Monday, 15 October 2012
Memorializing Brock, Part 1
Sir Isaac Brock's death while defending Upper Canada from invasion guaranteed him major hero status in Canadian history. Brock's military tunic and other artifacts from the Battle of Queenston Heights are on permanent display at the Canadian War Museum in Ottawa. See the bullet hole right underneath the black lapel? That's where the fatal musket ball got him.
The city of Brockville in Eastern Ontario is named for him, as is Brock University in St. Catharines, Ontario, the largest city on the Niagara peninsula. There's a township in Ontario and a village in Saskatchewan which also bear his name, as do numerous schools across Canada.
When I was a kid, I learned to sing a Canadian folk song celebrating the Battle of Queenston Heights. Its romanticized lyrics were written in the 1800s but the melody was composed in the 1960s by Canadian folklorist Alan Mills. Here's the first verse:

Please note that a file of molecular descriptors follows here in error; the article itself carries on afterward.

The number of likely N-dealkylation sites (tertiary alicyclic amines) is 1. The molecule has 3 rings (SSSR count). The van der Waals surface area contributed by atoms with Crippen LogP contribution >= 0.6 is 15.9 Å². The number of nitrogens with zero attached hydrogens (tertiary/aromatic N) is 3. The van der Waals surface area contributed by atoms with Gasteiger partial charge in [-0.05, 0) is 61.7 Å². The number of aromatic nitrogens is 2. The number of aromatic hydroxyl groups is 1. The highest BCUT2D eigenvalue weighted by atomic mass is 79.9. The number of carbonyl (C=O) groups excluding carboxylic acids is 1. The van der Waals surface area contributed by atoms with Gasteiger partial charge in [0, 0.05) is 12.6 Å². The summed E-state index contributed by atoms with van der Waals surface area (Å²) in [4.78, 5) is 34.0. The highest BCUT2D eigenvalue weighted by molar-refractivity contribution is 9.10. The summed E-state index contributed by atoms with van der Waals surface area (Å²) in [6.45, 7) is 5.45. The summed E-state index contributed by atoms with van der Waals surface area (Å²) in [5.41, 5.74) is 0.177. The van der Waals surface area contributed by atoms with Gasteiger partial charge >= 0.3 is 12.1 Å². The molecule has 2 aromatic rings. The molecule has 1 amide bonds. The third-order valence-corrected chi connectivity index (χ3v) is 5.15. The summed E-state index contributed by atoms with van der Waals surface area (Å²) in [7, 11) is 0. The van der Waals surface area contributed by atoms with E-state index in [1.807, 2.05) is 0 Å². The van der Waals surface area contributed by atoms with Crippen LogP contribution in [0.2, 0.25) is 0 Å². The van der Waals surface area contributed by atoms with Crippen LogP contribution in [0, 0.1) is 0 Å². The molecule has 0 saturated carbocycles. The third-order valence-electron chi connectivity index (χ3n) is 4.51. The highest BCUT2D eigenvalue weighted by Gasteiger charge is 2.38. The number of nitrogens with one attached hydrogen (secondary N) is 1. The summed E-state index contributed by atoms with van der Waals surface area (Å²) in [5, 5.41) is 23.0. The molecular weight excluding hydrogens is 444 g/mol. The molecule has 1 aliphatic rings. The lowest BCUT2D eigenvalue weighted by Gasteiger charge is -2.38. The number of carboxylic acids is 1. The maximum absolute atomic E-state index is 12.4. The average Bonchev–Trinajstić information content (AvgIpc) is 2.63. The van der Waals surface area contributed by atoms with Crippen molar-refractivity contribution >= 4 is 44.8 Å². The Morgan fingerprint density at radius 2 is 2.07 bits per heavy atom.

Upon the heights of Queenston one dark October day,
Invading foes were marshalled in battle's dread array.
Brave Brock looked up the rugged steep and planned a bold attack;
"No foreign flag shall fly," said he, "above the Union Jack."
You can hear the melody in an excerpt of Alan Mills singing the second verse by going here, scrolling down to #19 and clicking on the little play button.
Tomorrow: Memorializing Brock, Part 2